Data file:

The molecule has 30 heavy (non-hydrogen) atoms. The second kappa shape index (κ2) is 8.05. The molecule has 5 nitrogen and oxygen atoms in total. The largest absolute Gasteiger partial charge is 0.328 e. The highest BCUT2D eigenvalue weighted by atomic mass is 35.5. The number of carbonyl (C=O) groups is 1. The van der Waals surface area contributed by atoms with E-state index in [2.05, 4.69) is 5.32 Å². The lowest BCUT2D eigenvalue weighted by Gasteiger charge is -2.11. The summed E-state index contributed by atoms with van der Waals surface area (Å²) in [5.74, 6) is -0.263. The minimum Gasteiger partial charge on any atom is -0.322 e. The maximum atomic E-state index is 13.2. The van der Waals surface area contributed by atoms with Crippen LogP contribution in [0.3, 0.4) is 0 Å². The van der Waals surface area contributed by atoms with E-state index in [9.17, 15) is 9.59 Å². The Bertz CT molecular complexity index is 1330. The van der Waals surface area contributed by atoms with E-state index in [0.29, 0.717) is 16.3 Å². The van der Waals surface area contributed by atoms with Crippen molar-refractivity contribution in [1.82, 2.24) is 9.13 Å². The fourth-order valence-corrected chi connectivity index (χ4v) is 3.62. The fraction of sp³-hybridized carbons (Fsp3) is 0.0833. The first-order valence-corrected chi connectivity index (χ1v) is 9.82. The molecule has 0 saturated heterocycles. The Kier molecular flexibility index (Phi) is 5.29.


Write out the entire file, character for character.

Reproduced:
The molecule has 30 heavy (non-hydrogen) atoms. The second kappa shape index (κ2) is 8.05. The molecule has 5 nitrogen and oxygen atoms in total. The largest absolute Gasteiger partial charge is 0.328 e. The highest BCUT2D eigenvalue weighted by atomic mass is 35.5. The number of carbonyl (C=O) groups is 1. The van der Waals surface area contributed by atoms with E-state index in [2.05, 4.69) is 5.32 Å². The lowest BCUT2D eigenvalue weighted by Gasteiger charge is -2.11. The summed E-state index contributed by atoms with van der Waals surface area (Å²) in [5.74, 6) is -0.263. The minimum Gasteiger partial charge on any atom is -0.322 e. The maximum atomic E-state index is 13.2. The van der Waals surface area contributed by atoms with Crippen LogP contribution in [0.3, 0.4) is 0 Å². The van der Waals surface area contributed by atoms with E-state index in [9.17, 15) is 9.59 Å². The Bertz CT molecular complexity index is 1330. The van der Waals surface area contributed by atoms with E-state index in [0.29, 0.717) is 16.3 Å². The van der Waals surface area contributed by atoms with Crippen molar-refractivity contribution in [1.82, 2.24) is 9.13 Å². The fourth-order valence-corrected chi connectivity index (χ4v) is 3.62. The fraction of sp³-hybridized carbons (Fsp3) is 0.0833. The first-order valence-corrected chi connectivity index (χ1v) is 9.82. The molecule has 0 saturated heterocycles. The Kier molecular flexibility index (Phi) is 5.29.